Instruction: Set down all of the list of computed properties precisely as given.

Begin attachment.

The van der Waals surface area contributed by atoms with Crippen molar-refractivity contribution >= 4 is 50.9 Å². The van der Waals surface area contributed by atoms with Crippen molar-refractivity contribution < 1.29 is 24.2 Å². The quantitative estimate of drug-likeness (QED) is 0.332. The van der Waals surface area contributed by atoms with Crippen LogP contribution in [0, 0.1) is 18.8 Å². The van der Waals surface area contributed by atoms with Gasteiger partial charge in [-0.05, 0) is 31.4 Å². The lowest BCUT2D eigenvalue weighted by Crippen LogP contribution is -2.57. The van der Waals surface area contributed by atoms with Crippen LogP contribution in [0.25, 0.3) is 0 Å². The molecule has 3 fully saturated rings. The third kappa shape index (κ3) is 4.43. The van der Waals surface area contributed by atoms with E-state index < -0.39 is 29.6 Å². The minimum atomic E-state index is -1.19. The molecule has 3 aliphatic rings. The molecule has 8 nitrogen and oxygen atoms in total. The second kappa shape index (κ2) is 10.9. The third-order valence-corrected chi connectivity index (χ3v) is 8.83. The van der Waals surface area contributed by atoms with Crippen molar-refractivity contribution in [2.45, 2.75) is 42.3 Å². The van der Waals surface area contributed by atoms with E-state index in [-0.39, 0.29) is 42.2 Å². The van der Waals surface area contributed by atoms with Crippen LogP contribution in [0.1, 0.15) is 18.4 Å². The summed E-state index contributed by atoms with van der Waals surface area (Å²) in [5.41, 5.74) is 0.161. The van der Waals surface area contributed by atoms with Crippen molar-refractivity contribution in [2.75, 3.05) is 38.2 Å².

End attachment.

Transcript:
The van der Waals surface area contributed by atoms with Crippen molar-refractivity contribution >= 4 is 50.9 Å². The van der Waals surface area contributed by atoms with Crippen molar-refractivity contribution < 1.29 is 24.2 Å². The quantitative estimate of drug-likeness (QED) is 0.332. The van der Waals surface area contributed by atoms with Crippen LogP contribution in [0, 0.1) is 18.8 Å². The van der Waals surface area contributed by atoms with Gasteiger partial charge in [-0.05, 0) is 31.4 Å². The lowest BCUT2D eigenvalue weighted by Crippen LogP contribution is -2.57. The van der Waals surface area contributed by atoms with Crippen LogP contribution in [0.25, 0.3) is 0 Å². The molecule has 3 fully saturated rings. The third kappa shape index (κ3) is 4.43. The van der Waals surface area contributed by atoms with E-state index < -0.39 is 29.6 Å². The minimum atomic E-state index is -1.19. The molecule has 3 aliphatic rings. The molecule has 8 nitrogen and oxygen atoms in total. The second kappa shape index (κ2) is 10.9. The third-order valence-corrected chi connectivity index (χ3v) is 8.83. The van der Waals surface area contributed by atoms with Crippen molar-refractivity contribution in [2.45, 2.75) is 42.3 Å². The van der Waals surface area contributed by atoms with E-state index in [-0.39, 0.29) is 42.2 Å². The van der Waals surface area contributed by atoms with Crippen LogP contribution in [0.1, 0.15) is 18.4 Å². The summed E-state index contributed by atoms with van der Waals surface area (Å²) in [5.41, 5.74) is 0.161. The van der Waals surface area contributed by atoms with Crippen molar-refractivity contribution in [2.75, 3.05) is 38.2 Å².